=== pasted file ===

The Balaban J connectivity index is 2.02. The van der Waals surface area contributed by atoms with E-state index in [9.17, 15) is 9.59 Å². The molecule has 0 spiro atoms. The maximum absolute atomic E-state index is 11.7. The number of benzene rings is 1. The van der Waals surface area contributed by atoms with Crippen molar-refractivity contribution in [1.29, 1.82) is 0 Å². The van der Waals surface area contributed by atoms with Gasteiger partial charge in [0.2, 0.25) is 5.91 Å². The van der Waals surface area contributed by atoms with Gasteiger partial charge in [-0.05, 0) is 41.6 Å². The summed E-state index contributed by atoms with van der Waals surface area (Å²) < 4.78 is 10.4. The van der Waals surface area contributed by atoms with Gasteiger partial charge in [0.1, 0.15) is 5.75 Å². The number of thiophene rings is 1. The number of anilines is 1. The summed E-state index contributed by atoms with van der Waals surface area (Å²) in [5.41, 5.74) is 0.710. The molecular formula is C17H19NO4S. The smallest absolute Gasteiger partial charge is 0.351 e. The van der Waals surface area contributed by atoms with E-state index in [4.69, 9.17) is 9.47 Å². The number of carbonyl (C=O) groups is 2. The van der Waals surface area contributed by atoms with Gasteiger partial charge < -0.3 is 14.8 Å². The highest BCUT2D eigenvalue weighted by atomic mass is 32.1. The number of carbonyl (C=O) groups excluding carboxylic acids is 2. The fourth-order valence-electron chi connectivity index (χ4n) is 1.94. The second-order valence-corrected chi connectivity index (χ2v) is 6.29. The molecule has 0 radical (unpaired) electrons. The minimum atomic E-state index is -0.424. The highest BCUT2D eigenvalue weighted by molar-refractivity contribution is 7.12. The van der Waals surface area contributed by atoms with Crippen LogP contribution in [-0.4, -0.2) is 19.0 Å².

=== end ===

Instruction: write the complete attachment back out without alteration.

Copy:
The Balaban J connectivity index is 2.02. The van der Waals surface area contributed by atoms with E-state index in [9.17, 15) is 9.59 Å². The molecule has 0 spiro atoms. The maximum absolute atomic E-state index is 11.7. The number of benzene rings is 1. The van der Waals surface area contributed by atoms with Crippen molar-refractivity contribution in [1.29, 1.82) is 0 Å². The van der Waals surface area contributed by atoms with Gasteiger partial charge in [0.2, 0.25) is 5.91 Å². The van der Waals surface area contributed by atoms with Gasteiger partial charge in [-0.05, 0) is 41.6 Å². The summed E-state index contributed by atoms with van der Waals surface area (Å²) < 4.78 is 10.4. The van der Waals surface area contributed by atoms with Gasteiger partial charge in [0.1, 0.15) is 5.75 Å². The number of thiophene rings is 1. The number of anilines is 1. The summed E-state index contributed by atoms with van der Waals surface area (Å²) in [5.41, 5.74) is 0.710. The molecular formula is C17H19NO4S. The smallest absolute Gasteiger partial charge is 0.351 e. The van der Waals surface area contributed by atoms with E-state index in [4.69, 9.17) is 9.47 Å². The number of carbonyl (C=O) groups is 2. The van der Waals surface area contributed by atoms with Gasteiger partial charge < -0.3 is 14.8 Å². The highest BCUT2D eigenvalue weighted by atomic mass is 32.1. The number of carbonyl (C=O) groups excluding carboxylic acids is 2. The fourth-order valence-electron chi connectivity index (χ4n) is 1.94. The second-order valence-corrected chi connectivity index (χ2v) is 6.29. The molecule has 0 radical (unpaired) electrons. The minimum atomic E-state index is -0.424. The highest BCUT2D eigenvalue weighted by molar-refractivity contribution is 7.12. The van der Waals surface area contributed by atoms with Crippen LogP contribution in [-0.4, -0.2) is 19.0 Å².